National City insisted that issues in a fledgling industry were too risky to be distributed widely amongst the public. The directors decided instead that they would absorb the entire issue themselves… being the sophisticated investors that they were.
The twist came when they decided to list the securities nine days later. They earned approximately 50% on their trade. Of course, if the investing public had participated in the initial offer, they could have earned that profit.
Pecora demonstrated once again that National City used its position to earn unfair profit by manipulating its position as a financial powerhouse. Perhaps it was because that fact had already been accepted that there wasn’t any more flair on the last day.
Depositors continued to panic.
Meanwhile, California declared a bank holiday. Arizona, which held many deposits from California banks, followed suit.
As depositors rushed to withdraw their money, some got creative. The customers at one bank allowed a lady to cut in line because she had her baby with her.
She quietly rented her baby to other ladies for $.25 until the teller pointed out that he recognized the baby.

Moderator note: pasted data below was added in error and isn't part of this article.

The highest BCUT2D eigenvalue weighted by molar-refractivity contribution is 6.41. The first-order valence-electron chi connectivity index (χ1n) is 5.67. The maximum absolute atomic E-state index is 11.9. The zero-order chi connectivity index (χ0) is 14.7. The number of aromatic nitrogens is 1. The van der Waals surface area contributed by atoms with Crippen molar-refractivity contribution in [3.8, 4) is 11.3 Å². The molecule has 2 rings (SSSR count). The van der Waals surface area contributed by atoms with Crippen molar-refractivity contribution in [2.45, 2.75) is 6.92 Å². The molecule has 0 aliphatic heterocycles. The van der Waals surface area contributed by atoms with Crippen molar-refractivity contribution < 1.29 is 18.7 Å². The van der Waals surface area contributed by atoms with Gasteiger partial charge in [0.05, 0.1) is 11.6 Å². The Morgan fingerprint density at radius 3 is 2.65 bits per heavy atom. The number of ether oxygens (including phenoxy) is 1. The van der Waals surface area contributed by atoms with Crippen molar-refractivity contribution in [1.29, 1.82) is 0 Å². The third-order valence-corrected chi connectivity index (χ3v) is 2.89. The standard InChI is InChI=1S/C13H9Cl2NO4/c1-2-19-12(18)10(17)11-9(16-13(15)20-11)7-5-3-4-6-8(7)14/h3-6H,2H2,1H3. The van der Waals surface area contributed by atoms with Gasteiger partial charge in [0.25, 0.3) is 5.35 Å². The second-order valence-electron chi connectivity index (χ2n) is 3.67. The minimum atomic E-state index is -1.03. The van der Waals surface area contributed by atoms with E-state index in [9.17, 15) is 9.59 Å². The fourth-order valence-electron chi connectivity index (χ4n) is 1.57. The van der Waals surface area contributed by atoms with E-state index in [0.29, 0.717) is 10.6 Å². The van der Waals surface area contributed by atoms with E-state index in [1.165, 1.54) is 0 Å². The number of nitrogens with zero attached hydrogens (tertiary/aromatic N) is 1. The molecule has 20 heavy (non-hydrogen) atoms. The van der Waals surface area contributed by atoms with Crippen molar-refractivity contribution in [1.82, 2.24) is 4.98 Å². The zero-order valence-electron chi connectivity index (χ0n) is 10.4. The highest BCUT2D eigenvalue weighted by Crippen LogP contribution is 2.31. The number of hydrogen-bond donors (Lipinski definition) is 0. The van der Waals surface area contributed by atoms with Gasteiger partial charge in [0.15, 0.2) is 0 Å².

Roosevelt took office and immediately began to work towards settling the financial turmoil. His success helped solidify public support for the financial reform to come.
He decided to retain Pecora to complete the investigations.
The president signed The Securities Act in May 27, 1933. The main thrust of the legislation is full disclosure of facts related to a securities offering. The president was deliberate in confining the scope of the legislation. He did not want to give the impression that the federal government was approving securities or making claims about future profitability.
Three weeks later, Roosevelt also approved the Glass-Steagall Act.
Pecora had no doubt been instrumental in the investigation. A fact that did not escape Norbeck as the investigation that he had spearheaded was now commonly referred to by Pecora’s name.
This certainly influenced Pecora’s feelings about his own future in the financial regulation world. Although he was appointed to a seat on the Securities and Exchange Commission, he was somewhat offended that he was not offered the chairmanship. He even threatened to resign.
Pecora went on to serve as a New York judge, and even made an unsuccessful run at mayor.
He died on December 7, 1941. Although he may have never achieved the fame he wanted, he made a lasting impression on Wall Street.